Remote Team In-Person Events – A Real-Life Example
In our fast-paced world, team unity and strong interpersonal connections are essential for success. At this point, the majority of our clients have fully remote team members; some, a significant number. Even though remote work isn’t new, figuring out how to develop a high-functioning remote team is still a work in process.
One key aspect of fully remote work we believe is important to team development is the occasional in-person get-together. Can you live without it? Sure. Will your team be better off if you invest in it? Absolutely.
We’d like to take you behind the scenes of our own remote team to share some ideas on how you could structure your in-person events for remote workers.
We host two in-person events per year for our remote team. One is focused on brainstorming, problem-solving, fancy dinners, and big activities. The second is more of an in-person work week. This takes place in the fall, so we’ve dubbed the meeting “Fall Hands.” There’s less structure at this event, more “just working,” and lots of white space for organic conversations, quick questions across the meeting table, and almost no external meetings scheduled.
Our four-day meeting kicked off with a welcome from partners, and some branded swag of baseball caps and desk plaques. After that, it was independent work and a couple of mid-year feedback sessions. These quick check-ins are important to be clear about performance and our values.
To keep a balance between heads-down work, meetings, and fun, we took part in a few events during the week that didn’t break the bank or take a lot of time:
- White elephant gift exchange. Since we don’t get together during the holidays, this was our chance to give some *delightful* ($10 and under) gifts. Among the treasured items were a crocheted emotional support pickle, a “cereal killer” spoon, and a picture of Kristen’s brother Garrett (long story, ask later).
- Scavenger hunt. We embarked on a scavenger hunt using Let’s Roam, which tested our abilities to find landmarks and learn trivia about them, and work together under pressure. Clues led us on an adventure on foot through Grand Rapids, MI, creating a bit of friendly competition and excitement. There continues to be debate about which team “won.”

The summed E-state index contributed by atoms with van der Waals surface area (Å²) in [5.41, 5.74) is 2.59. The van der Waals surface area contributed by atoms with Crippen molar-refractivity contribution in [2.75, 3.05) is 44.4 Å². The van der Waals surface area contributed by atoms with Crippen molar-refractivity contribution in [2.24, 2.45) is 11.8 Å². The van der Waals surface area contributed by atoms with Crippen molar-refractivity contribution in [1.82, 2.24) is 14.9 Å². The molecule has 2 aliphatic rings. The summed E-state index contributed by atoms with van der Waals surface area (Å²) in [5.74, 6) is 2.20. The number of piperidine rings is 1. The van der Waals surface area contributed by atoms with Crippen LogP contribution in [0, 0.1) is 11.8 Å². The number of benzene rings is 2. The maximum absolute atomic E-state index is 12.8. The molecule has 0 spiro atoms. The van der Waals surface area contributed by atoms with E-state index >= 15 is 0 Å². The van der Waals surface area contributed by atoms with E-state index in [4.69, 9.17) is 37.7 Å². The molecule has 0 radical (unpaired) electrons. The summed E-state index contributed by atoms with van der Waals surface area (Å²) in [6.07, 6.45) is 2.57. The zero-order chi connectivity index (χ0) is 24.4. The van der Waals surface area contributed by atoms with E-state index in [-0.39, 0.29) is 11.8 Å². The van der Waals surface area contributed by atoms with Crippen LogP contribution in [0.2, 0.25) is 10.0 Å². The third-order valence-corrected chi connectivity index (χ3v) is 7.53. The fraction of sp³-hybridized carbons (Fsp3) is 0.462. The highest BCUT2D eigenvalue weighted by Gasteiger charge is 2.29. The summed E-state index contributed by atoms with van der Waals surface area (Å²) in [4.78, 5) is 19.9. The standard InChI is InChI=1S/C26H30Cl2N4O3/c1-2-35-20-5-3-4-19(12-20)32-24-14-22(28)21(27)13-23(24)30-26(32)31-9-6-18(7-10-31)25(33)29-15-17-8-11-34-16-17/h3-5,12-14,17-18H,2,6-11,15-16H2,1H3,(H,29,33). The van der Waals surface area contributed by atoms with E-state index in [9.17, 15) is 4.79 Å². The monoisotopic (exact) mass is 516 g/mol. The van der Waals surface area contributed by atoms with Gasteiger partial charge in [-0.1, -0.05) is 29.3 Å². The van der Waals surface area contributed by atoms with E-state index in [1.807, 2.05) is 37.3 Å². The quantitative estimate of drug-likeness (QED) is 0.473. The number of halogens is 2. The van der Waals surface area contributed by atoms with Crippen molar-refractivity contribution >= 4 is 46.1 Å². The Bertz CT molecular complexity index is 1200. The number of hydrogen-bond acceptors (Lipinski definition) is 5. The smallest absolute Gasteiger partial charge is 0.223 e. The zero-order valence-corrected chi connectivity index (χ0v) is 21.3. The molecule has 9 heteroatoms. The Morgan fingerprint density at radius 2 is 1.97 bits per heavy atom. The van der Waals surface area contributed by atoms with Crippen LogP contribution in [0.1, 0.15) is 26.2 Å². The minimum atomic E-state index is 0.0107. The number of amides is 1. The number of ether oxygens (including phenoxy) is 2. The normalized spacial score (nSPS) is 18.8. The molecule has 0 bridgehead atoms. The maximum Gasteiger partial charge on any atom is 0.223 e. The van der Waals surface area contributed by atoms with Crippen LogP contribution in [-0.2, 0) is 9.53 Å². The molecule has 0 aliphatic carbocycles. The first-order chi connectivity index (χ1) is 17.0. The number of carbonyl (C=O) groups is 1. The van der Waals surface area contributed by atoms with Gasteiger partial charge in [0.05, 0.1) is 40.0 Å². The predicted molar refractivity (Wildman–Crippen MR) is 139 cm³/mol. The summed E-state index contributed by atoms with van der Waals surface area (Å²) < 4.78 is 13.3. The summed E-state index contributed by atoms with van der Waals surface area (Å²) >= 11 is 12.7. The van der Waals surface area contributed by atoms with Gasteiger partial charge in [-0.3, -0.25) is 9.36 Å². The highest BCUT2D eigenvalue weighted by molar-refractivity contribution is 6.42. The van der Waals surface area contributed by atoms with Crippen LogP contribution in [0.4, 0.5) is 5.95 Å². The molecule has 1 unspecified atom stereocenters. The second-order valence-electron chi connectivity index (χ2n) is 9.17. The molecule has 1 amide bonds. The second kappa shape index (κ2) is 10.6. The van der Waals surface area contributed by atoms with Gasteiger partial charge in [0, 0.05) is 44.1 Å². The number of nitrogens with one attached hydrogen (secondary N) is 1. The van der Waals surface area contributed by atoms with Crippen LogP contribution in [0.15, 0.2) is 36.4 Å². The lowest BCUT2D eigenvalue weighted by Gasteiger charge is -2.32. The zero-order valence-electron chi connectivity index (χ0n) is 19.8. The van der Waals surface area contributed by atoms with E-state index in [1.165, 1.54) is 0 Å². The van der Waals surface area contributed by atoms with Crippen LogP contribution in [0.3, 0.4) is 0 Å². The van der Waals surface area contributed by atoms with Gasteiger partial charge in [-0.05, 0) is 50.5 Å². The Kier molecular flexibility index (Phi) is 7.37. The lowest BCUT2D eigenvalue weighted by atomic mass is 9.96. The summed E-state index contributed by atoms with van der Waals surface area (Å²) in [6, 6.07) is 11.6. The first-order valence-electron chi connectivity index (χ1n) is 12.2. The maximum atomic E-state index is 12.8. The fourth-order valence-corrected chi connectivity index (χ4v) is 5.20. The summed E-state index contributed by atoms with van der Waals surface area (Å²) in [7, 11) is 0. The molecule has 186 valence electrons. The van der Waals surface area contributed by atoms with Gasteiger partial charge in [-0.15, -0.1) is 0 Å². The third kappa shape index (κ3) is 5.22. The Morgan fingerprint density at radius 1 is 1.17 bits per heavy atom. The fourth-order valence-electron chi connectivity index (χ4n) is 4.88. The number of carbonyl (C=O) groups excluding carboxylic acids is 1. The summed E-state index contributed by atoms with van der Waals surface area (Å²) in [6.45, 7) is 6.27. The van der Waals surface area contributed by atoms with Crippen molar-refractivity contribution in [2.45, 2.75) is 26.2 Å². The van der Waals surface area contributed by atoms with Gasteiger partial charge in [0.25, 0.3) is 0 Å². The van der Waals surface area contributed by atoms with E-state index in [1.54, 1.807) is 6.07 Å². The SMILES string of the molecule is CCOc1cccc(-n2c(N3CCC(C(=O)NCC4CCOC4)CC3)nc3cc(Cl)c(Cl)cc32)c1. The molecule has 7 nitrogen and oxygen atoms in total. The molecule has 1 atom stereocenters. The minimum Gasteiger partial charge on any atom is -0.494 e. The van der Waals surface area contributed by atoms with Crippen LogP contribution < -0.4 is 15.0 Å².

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Sharing a meal has a remarkable way of breaking down barriers and building bonds. Our Fall Hands meeting included group meals that allowed us to connect with each other in ways we do not interact daily.
On our second day together, we held a Vendor Lunch. This gave our remote team a chance to put a face to the name of the service providers we interact with regularly. Our HR consultant, IT consultant, and almost our accounting team (who ended up sick and on vacation) joined us for seafood. Most, but not all, gave the escargots a try.
For dinner on our last full day together, we went to the Rampe household for a family-style dinner. Playing charades and cracking each other up over tales of bad interviews in our pasts were all reminders that, beyond our roles and talents at work, we are individuals with rich histories and diverse backgrounds.
In the past year, Rosenberg Associates has expanded its team to include an executive assistant, a consulting associate, and a marketing director. We have not had all the new team members together in person at the same time until now. It was impressive to see the immediate cohesiveness of the entire team – carrying on face-to-face meetings, delivering feedback to one another, brainstorming, communicating, and accomplishing our daily work.
While there may have been a heated debate about whether or not you can “steal” the white elephant gift you brought to the game, our get-together fostered a sense of unity, face-to-face collaboration, and camaraderie. Everything we did over the four-day meeting reinforced our commitment to achieving success together.
If you look closely at the photos below, you can also catch a glimpse of our Shipping Department crew – the two young gentlemen who get your Rosenberg Books packed up and out the door.
You were probably wondering. Marc Rosenberg comes to our spring in-person week when we do the splashy, fun stuff. As he’s occasionally trying to retire, we let him off the hook for this one.
Developing a team’s well-being and cohesiveness is an investment in their success. What are you planning for your remote team members?
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